IF THE spring/summer season was characterised by more uniformity than is strictly necessary - there are only a certain number of hippies/gypsies/peasants, flounces and frills that a girl can take - autumn/winter sees a return to a more individual way of dressing. Even where the big status labels are concerned, harking back to tried and tested signatures appears to be the order of the day rather than anything as whimsical as a fashion trend. The prevailing mood is more quietly beautiful than it has been. The new millennium was heralded by a deluge of flash trash - the kind of paparazzi- courting, flesh-revealing clothes that few in the real world would ever be likely to wear - but from hereon in, subtlety is key. White has been superseded by black as the colour of the autumn/winter season, knitwear is (weirdly) so hip it hurts. Revivals include everything from the Twenties (Chanel, Blumarine, Lanvin), to the Forties (Martine Sitbon, Prada, Paul Smith) with a whole heap of Seventies and, of course, late Eighties and early Nineties thrown in. Confused? Well, don't be. Perhaps the greatest thing about fashion in our modern age is that the concept of prescriptive dressing is about as dated as foot-binding. Instead, dip into what the world's greatest designers have to offer, taking from them what you will. Above all, remember that no one cares whether your trouser silhouette is just so last season, or whether your bag matches your shoes. Dress for yourself and rest safe in the knowledge that style is the footprints we leave behind.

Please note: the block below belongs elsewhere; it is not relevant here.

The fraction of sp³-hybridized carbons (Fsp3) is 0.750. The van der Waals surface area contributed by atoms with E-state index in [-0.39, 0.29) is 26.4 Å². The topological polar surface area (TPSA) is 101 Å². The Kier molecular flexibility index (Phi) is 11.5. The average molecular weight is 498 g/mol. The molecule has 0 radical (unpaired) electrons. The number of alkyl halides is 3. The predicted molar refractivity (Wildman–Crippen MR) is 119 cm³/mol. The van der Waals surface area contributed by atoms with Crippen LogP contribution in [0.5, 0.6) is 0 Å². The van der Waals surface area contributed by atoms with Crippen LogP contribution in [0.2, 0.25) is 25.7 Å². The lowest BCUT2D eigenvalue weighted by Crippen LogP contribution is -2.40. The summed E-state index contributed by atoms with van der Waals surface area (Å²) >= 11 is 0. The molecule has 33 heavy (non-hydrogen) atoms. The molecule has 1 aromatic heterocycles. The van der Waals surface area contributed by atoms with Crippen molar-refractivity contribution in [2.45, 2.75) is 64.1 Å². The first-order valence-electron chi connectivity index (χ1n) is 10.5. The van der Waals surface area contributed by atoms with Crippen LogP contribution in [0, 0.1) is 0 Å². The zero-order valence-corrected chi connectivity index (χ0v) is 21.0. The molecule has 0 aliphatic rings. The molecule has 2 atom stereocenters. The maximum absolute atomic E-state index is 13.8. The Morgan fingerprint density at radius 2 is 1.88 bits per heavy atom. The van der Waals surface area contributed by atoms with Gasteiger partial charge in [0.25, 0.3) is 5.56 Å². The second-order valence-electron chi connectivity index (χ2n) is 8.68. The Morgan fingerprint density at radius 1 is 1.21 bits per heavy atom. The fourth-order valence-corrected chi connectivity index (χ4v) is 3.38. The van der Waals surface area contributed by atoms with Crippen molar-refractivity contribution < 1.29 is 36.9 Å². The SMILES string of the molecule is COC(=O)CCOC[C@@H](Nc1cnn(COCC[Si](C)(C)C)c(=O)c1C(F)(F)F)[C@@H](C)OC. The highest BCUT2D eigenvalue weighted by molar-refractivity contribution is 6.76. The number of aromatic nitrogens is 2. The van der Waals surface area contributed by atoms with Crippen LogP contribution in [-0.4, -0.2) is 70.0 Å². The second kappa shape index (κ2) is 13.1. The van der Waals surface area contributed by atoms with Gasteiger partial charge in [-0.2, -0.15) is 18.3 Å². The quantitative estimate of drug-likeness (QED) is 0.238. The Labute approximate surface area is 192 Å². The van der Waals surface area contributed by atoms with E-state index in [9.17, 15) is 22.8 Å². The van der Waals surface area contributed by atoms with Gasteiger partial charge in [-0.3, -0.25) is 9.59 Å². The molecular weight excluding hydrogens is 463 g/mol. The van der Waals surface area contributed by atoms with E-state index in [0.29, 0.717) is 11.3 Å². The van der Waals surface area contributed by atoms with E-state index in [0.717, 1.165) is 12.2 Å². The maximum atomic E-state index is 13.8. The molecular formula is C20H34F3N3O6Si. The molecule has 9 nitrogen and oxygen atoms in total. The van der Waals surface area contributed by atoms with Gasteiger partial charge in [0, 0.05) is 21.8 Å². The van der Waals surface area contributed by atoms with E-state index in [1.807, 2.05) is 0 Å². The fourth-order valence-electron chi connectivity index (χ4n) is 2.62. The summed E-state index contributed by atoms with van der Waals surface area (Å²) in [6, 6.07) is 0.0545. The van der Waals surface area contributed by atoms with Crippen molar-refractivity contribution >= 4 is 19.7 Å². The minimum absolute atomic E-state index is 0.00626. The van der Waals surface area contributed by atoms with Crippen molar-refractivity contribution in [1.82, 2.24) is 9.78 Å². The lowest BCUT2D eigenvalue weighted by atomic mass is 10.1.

Harking back to Katharine Hamnett and her contemporaries in the late Eighties/ early Nineties, this sees a welcome return to chic, discreetly stylish clothing with its roots firmly in functional dressing rather than meaningless embellishment. In other words: lose those embroidered butterflies, ladies, and lose them now. There's no place for chintz in this particular world. Instead, embrace influences from sportswear, though never overt, and military clothing, ditto. Wear a boilersuit if you've got the front. But most importantly, think cool, urban and understated and do so with pride.
Big knits in neutral colours and innovative textures are one of autumn/winter's most clear-cut stories. Nicolas Ghesquiere at Balenciaga created wool dreadlocks, sprouting from the fronts of jackets or as tendril collars. Dolce & Gabbana travelled the Clint Eastwood route with a huge luxurious poncho with giant fringing. Stella McCartney's outsized cable-knit sweaters in gorgeous fondant hues are eminently desirable, as are Helmut Lang's warm knitted dresses. …